US6547840Apr 2, 2001Apr 15, 2003Ciba Specialty Chemicals CorporationCandle wax stabilized with imidazolidines
US6547841Apr 2, 2001Apr 15, 2003Ciba Specialty Chemicals CorporationReacting sterically hindered nitroxyl compound with diazonium salt of aromatic amine compound in presence of transition metal catalyst
US6562083 *Apr 2, 2001May 13, 2003Ciba Specialty Chemicals CorporationCandle wax stabilized with s-triazines/hals
US6562084Apr 2, 2001May 13, 2003Ciba Specialty Chemicals CorporationAgainst discoloration and fading; also a UV absorber and/or an antioxidant
US6562085Jun 6, 2001May 13, 2003Ciba Specialty Chemicals CorporationCandle wax compositions stabilized with UV absorber-metal combinations
US6579328Apr 2, 2001Jun 17, 2003Ciba Specialty Chemicals CorporationPreparation from a sterically hindered nitroxy compound and a diazonium salt of an aromatic amine in the presence of a transition metal catalyst
US6667403Aug 13, 2002Dec 23, 2003Ciba Specialty Chemicals CorporationContaining benzotriazole complex
US6699298Sep 6, 2002Mar 2, 2004Ciba Specialty Chemicals CorporationLong chain hindered amines and compositions stabilized therewith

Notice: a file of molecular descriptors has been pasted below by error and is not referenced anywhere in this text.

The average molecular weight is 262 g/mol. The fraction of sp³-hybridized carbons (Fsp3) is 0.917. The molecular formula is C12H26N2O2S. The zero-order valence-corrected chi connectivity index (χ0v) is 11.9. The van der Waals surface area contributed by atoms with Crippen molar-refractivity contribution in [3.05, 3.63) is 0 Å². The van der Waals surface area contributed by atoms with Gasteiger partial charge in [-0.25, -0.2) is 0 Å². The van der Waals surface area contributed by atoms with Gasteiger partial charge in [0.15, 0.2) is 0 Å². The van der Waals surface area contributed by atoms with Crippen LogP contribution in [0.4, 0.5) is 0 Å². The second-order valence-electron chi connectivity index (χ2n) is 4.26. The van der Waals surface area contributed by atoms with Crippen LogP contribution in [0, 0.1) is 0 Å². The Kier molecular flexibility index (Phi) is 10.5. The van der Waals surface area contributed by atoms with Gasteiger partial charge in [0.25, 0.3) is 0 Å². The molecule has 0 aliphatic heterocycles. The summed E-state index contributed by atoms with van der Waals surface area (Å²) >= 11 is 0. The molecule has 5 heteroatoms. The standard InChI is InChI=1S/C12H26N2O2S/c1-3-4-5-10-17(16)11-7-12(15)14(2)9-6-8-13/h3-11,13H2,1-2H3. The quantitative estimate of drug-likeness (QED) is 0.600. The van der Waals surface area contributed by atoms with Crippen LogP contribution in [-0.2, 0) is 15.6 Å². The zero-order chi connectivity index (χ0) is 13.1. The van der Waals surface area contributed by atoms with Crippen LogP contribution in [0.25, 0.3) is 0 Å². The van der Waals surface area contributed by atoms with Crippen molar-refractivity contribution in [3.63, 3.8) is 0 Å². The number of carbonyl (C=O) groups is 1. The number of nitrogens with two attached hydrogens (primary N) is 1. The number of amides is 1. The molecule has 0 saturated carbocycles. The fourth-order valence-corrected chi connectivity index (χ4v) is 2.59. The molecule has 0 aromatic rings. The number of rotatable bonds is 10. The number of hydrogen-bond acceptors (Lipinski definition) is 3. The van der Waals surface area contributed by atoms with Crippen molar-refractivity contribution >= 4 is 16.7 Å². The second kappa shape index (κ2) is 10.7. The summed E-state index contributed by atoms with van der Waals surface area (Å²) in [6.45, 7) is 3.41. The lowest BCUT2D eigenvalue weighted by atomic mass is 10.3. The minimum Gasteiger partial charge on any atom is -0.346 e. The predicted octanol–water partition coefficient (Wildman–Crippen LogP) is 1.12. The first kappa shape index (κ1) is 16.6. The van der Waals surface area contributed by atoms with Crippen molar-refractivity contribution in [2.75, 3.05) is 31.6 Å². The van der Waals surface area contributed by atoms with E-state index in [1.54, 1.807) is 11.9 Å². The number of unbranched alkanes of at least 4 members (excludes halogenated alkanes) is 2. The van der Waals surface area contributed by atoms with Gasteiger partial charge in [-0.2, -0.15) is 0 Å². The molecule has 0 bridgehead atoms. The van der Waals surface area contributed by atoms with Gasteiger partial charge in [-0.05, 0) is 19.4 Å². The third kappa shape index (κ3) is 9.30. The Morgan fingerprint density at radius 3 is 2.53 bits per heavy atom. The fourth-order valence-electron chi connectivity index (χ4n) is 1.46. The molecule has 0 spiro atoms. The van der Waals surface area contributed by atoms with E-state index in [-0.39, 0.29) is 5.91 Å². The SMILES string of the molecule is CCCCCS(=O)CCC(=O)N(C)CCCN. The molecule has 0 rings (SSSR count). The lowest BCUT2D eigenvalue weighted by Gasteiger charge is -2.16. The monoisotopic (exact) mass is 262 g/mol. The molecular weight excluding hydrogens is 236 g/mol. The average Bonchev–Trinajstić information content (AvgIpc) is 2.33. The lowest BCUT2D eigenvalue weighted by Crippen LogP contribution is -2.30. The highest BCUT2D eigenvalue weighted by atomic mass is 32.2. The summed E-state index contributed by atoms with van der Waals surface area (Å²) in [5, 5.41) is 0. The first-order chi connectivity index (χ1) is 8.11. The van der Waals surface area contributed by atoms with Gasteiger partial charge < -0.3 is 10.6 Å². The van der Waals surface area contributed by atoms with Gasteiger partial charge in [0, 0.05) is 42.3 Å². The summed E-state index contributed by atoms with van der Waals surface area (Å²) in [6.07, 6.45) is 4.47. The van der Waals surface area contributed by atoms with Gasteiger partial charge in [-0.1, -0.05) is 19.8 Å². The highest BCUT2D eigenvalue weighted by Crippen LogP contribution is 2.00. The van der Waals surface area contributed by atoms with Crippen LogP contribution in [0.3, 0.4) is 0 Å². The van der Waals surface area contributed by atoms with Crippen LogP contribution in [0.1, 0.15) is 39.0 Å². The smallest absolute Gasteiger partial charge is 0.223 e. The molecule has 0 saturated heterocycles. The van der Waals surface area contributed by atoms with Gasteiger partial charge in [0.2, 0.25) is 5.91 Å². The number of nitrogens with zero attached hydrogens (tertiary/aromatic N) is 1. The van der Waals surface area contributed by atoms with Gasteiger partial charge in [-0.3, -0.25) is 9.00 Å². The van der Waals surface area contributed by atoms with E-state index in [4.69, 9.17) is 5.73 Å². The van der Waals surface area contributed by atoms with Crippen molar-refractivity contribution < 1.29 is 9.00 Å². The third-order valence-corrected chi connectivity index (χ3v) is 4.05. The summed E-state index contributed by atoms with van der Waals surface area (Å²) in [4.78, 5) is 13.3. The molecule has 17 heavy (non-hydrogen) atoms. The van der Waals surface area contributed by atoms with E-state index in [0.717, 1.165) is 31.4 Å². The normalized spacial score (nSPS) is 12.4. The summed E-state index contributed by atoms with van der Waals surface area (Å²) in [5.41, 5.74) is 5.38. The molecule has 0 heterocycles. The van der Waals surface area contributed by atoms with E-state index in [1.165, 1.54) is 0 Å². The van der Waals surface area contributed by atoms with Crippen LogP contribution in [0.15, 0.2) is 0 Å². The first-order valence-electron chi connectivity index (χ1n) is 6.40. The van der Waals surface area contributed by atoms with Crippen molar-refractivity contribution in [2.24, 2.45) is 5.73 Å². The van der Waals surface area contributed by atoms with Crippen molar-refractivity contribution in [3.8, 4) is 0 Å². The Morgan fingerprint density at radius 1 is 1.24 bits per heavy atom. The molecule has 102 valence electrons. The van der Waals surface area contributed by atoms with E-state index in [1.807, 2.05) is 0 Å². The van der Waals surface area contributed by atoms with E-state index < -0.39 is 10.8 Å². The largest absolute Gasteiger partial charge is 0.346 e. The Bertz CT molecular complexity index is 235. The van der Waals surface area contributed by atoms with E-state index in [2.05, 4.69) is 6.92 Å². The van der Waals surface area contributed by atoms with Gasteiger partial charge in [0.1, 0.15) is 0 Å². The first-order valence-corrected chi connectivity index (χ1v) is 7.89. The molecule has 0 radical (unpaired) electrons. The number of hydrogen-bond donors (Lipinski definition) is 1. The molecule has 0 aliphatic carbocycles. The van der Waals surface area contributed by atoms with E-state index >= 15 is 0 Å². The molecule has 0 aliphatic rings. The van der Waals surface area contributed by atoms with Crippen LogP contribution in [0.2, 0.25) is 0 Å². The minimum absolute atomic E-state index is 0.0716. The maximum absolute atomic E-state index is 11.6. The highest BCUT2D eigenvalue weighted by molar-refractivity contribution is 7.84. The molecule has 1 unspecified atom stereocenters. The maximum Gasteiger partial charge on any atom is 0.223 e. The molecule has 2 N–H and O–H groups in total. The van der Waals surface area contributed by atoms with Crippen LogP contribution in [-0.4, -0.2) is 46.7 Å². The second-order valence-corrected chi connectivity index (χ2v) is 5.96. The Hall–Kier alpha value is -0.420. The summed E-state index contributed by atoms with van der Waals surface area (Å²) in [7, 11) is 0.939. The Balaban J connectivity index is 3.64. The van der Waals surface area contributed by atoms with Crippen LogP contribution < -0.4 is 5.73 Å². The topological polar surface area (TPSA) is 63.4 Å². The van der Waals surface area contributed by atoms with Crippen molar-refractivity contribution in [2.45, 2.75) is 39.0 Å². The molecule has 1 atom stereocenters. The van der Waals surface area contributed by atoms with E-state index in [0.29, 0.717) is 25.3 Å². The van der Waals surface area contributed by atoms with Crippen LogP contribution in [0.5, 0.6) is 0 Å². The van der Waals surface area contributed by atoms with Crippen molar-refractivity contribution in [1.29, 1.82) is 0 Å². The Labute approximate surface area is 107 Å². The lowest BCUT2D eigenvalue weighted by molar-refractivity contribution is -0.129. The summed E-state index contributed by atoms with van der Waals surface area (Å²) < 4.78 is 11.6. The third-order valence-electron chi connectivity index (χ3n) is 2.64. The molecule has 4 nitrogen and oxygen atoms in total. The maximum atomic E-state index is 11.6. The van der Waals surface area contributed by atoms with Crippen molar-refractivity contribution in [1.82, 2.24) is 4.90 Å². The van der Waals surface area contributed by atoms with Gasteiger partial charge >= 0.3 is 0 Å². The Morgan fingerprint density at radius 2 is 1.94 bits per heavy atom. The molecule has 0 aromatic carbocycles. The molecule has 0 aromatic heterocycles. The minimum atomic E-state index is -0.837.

US6740132Dec 12, 2002May 25, 2004Ciba Specialty Chemicals CorporationCandle wax compositions stabilized with UV absorber-metal combinations
US6755875Sep 6, 2002Jun 29, 2004Ciba Specialty Chemicals CorporationPiperidine-n-oxy group containing compounds stabilizes white, dyed, dipped, unscented or scented candle wax against discolration and fading
US6875870Dec 18, 2003Apr 5, 2005Ciba Specialty Chemicals CorporationDiscoloration inhibition, colorfastness for candle wax; polymers
US6905525Mar 7, 2002Jun 14, 2005Ciba Specialty Chemicals CorporationCandle wax stabilized with piperazinones
WO1994022946A2 *Mar 23, 1994Oct 13, 1994D & S Plastics IntLight stabilizer packages for partial paint applications
Classifications
U.S. Classification524/102, 524/219, 252/403
International ClassificationC08K5/20, C08K5/132, C08K5/3475, C08K5/3435
Cooperative ClassificationC08K5/20, C08K5/3475, C08K5/132, C08K5/3435
European ClassificationC08K5/3475, C08K5/132, C08K5/3435, C08K5/20
Legal Events
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Feb 9, 1987ASAssignment
Owner name: UNIROYAL CHEMICAL COMPANY, INC., WORLD HEADQUARTER
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Sep 13, 1982ASAssignment
Owner name: UNIROYAL, INC., NEW YORK, NY A CORP. OF NJ
Free format text: ASSIGNMENT OF ASSIGNORS INTEREST.;ASSIGNOR:PAOLINO, PAULA A.;REEL/FRAME:004046/0156
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Owner name: UNIROYAL, INC., NEW YORK